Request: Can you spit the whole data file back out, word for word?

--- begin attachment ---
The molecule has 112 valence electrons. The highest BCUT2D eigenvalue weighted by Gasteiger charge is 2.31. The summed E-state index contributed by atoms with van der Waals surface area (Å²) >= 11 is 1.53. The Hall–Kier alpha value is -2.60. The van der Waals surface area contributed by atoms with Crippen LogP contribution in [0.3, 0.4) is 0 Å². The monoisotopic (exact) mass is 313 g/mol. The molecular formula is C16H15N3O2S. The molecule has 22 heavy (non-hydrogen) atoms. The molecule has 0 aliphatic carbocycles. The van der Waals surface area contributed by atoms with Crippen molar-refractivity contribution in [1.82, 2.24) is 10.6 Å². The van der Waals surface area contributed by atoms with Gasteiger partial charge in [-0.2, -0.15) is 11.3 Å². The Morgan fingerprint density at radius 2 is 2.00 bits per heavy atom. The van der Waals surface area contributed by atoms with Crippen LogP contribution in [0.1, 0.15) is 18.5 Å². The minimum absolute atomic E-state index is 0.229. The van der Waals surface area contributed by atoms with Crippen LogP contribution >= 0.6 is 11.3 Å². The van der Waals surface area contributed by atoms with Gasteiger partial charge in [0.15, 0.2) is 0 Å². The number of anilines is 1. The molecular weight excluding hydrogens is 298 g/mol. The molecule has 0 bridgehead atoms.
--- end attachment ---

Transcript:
The molecule has 112 valence electrons. The highest BCUT2D eigenvalue weighted by Gasteiger charge is 2.31. The summed E-state index contributed by atoms with van der Waals surface area (Å²) >= 11 is 1.53. The Hall–Kier alpha value is -2.60. The van der Waals surface area contributed by atoms with Crippen LogP contribution in [0.3, 0.4) is 0 Å². The monoisotopic (exact) mass is 313 g/mol. The molecular formula is C16H15N3O2S. The molecule has 22 heavy (non-hydrogen) atoms. The molecule has 0 aliphatic carbocycles. The van der Waals surface area contributed by atoms with Crippen molar-refractivity contribution in [1.82, 2.24) is 10.6 Å². The van der Waals surface area contributed by atoms with Gasteiger partial charge in [-0.2, -0.15) is 11.3 Å². The Morgan fingerprint density at radius 2 is 2.00 bits per heavy atom. The van der Waals surface area contributed by atoms with Crippen LogP contribution in [0.1, 0.15) is 18.5 Å². The minimum absolute atomic E-state index is 0.229. The van der Waals surface area contributed by atoms with Crippen LogP contribution >= 0.6 is 11.3 Å². The van der Waals surface area contributed by atoms with Gasteiger partial charge in [0.15, 0.2) is 0 Å². The number of anilines is 1. The molecular weight excluding hydrogens is 298 g/mol. The molecule has 0 bridgehead atoms.